Whether the chancellor’s wage rise counts as “modest” is far more questionable. Professor Manning is guardedly optimistic: he thinks that the bold increase in the minimum wage is worth a try. But he is nervous, and so am I. We are at the edge of what the data can tell us. Mr Osborne is about to provide a fascinating new case study.
The best scenario is that the minimum wage helps to drive up British productivity, which has long languished. Employers invest in training, and rather than replacing workers with machines they give them the latest tools to do their jobs.
To the extent that productivity does not rise, employers absorb the costs or pass them on to consumers, equitably bearing the burden of giving hard-working people a decent wage.
A gloomier scenario seems more probable for some sectors, especially social care. The law of supply and demand turns out to matter after all. Faced with a sharp increase in the minimum wage that runs well ahead of what the Low Pay Commission has felt able to endorse, employers lay off many workers and reduce the hours of others. The welfare bill rises and — as so often in the past — it proves much harder to create jobs than to destroy them.
My own bet is somewhere in the middle. We will discover that Mr Osborne has pushed too hard, and that the minimum wage must be allowed to slip back again relative to median earnings. Some jobs will be lost, a lesson will be learned, and Mr Osborne’s political purposes will have been served. He will be hoping to have upgraded his own job to that of prime minister by then, which may be appropriate: he is a masterful politician but has never shown much grasp of economics.

Written for and first published at FT.com

13th of July, 2015Other WritingComments off

George Osborne’s gamble with jobs

My response to the Summer Budget went up on the FT website yesterday:

The sharp hike in the minimum wage in the Budget was a shock, but it was true to form for the UK chancellor of the exchequer: clever politics and dubious economics. It is telling that, where the Low Pay Commission used to consider the evidence and carefully balance the risks and rewards of a higher minimum wage, it must now recommend whatever George Osborne tells it to recommend.

The risk is clear: forced to pay up to £9 an hour, many businesses will find that they would rather find other ways to conduct their affairs — buying robots, offshoring key functions or moving overseas entirely. Bankruptcy is, of course, another option.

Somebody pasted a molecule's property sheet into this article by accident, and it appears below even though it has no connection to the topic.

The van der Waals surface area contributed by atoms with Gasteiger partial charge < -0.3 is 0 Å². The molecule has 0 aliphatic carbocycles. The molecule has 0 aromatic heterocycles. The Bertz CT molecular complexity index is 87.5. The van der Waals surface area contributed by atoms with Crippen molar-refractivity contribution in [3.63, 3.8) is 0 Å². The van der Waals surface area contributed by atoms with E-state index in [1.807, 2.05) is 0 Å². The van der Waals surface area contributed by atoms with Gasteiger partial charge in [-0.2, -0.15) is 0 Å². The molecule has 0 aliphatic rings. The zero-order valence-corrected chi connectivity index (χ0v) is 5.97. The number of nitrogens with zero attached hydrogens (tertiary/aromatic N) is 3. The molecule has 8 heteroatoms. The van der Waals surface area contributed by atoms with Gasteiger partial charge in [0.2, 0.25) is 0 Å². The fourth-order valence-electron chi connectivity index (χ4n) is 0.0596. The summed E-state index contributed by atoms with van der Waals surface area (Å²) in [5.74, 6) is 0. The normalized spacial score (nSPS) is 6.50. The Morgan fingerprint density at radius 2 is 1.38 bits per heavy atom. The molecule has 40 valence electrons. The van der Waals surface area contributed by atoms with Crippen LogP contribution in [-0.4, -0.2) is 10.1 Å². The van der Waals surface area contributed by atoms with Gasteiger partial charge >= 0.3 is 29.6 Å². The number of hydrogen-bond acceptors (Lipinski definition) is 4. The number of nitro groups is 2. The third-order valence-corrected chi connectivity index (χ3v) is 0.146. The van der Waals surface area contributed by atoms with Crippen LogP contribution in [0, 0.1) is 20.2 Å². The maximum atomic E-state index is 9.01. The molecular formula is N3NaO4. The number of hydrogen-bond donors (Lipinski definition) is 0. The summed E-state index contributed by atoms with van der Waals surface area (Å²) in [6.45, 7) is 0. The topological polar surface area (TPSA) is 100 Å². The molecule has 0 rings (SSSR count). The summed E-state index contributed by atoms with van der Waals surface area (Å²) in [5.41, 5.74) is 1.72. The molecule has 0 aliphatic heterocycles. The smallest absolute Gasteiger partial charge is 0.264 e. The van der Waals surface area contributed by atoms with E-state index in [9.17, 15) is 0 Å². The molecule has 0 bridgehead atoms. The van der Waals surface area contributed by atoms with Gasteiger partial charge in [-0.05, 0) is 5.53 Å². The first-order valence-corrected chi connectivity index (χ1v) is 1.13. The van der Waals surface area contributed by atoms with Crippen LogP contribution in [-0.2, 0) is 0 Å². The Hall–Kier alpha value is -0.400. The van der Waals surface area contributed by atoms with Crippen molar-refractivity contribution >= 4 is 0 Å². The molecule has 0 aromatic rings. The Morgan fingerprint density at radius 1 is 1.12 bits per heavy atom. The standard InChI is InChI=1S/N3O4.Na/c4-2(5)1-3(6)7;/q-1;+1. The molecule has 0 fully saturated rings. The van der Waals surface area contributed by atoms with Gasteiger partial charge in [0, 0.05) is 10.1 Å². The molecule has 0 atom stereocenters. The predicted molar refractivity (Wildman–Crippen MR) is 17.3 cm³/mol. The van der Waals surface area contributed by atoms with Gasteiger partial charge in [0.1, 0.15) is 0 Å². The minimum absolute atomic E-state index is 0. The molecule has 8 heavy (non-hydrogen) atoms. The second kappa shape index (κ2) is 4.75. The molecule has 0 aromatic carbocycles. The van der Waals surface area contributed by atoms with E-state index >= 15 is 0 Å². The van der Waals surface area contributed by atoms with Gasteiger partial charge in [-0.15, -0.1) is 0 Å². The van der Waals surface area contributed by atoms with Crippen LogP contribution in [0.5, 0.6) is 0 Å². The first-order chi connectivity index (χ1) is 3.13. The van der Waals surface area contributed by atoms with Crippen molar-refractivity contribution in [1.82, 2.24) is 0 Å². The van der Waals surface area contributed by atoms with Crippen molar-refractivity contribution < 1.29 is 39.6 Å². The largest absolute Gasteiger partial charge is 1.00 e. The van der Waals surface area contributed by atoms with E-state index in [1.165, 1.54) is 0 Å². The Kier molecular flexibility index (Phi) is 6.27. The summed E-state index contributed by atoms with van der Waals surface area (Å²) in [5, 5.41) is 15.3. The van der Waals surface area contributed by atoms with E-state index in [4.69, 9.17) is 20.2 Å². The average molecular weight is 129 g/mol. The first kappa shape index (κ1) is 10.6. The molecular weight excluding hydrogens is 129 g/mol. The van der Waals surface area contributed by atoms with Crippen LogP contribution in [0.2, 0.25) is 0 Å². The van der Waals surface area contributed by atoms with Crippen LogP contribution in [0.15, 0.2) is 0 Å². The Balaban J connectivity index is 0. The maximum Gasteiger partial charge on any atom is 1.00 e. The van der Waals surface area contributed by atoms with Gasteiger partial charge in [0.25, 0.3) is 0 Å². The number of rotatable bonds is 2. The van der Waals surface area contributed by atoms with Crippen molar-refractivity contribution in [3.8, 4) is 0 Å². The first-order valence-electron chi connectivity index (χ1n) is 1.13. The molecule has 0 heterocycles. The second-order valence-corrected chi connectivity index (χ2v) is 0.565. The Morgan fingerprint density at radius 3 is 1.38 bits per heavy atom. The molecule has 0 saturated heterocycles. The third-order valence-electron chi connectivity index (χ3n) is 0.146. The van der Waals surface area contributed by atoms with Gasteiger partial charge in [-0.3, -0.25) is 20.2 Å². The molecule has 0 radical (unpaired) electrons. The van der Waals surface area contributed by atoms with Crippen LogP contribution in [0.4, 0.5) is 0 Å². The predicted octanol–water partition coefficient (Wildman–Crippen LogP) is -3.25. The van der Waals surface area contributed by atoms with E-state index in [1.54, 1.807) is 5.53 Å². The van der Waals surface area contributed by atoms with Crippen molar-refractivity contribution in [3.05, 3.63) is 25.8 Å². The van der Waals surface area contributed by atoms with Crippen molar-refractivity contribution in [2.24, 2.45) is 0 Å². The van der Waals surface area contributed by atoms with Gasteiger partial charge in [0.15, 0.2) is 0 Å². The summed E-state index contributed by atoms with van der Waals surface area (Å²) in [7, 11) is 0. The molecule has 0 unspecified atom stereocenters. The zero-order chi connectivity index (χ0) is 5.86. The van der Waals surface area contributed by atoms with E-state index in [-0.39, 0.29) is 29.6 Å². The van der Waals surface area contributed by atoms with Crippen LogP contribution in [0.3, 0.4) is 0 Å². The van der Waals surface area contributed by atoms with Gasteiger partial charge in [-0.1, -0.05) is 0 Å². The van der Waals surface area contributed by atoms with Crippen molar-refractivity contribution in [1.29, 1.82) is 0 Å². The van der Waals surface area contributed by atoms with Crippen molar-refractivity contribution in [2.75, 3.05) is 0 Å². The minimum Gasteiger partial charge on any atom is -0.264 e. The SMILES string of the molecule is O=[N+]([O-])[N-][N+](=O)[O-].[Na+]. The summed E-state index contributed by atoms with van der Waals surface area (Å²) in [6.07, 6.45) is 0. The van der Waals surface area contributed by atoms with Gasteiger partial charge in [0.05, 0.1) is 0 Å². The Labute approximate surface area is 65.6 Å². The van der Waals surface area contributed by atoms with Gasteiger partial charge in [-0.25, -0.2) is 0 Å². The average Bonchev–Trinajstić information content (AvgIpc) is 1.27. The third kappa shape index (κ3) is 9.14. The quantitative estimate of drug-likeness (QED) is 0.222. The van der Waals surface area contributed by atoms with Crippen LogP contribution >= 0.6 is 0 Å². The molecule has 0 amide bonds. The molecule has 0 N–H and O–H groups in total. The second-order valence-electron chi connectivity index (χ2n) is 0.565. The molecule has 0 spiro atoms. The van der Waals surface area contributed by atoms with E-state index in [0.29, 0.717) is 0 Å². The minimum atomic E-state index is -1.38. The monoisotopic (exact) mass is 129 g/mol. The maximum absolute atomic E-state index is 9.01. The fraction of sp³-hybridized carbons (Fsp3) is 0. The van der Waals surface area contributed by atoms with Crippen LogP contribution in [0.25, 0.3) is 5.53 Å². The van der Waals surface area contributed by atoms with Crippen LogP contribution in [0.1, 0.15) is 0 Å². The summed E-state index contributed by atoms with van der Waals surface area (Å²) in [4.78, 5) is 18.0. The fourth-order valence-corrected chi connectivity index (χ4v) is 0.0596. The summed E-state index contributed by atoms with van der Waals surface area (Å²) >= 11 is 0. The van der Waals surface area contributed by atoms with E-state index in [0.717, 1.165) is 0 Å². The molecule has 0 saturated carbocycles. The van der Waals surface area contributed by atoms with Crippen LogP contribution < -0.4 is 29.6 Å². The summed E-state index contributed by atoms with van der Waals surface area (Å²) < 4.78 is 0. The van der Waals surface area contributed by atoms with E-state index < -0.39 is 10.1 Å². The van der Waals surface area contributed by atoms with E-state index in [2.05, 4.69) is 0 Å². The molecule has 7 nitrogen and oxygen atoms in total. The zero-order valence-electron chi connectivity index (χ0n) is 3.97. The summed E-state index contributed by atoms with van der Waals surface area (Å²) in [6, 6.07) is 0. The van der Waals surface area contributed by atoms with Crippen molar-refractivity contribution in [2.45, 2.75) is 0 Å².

Mr Osborne’s gamble is that some businesses will simply eat the cost of higher wages (unlikely), or train their workers better and give them better tools so that the higher wages can be justified with higher productivity. It is possible this may work. It is enormously risky, and if the move is the wrong one it will be hard to reverse. The lesson of the 1980s is that, once lost, jobs are not easy to find again.

One might ask why the chancellor is willing to take such risks and to order the Low Pay Commission to do his bidding rather than be guided by evidence. The answer is not hard to find: Mr Osborne needs political cover. He is hacking away at the welfare state, notably the system of tax credits that was designed to encourage people to work rather than stay at home.

One can only guess what Milton Friedman, one of the inspirations behind the Thatcherite revolution, would have made of all this. In place of a carefully designed system of incentives for people to go to work, we are to be offered a wage increase set by a politician’s whim. Friedman knew that, even in the complex market for jobs, one does not simply abolish the laws of supply and demand.

Mr Osborne promised a Budget for working people but reality does not match that sound bite. The biggest tax break was for people inheriting expensive homes from their parents; and, while benefits for the working poor were being squeezed, those for pensioners were — as always — protected. Those who hoped for radical and logical tax reform have been bitterly disappointed.

As for working people, many will thank the chancellor as their wages rise. Others will become unaffordable and will lose their jobs. No doubt they will be scapegoated as scroungers in some future Budget speech. It is possible that Mr Osborne’s gamble will pay off. It is even possible, although unlikely, that it will pay off spectacularly. But it is reckless, and it is not his job that is on the line.

9th of July, 2015Other WritingComments off

In search of the perfect match

‘One algorithm had to cope with pairs of romantically attached doctors who wanted two job offers in the same city’

When it comes to finding the perfect match, nobody wants to be left on the shelf but the Arunta — a polygamous aboriginal tribe from the area around Alice Springs — used to take things to extremes. As described by anthropologists in the 1920s, the father of a newborn Arunta boy would get together with the father of a newborn girl to arrange a future marriage. The betrothal was not between the two babies, of course — that would be leaving things far too late. Instead, the engagement was between the baby boy and the first daughter that the baby girl had when she became a mother herself.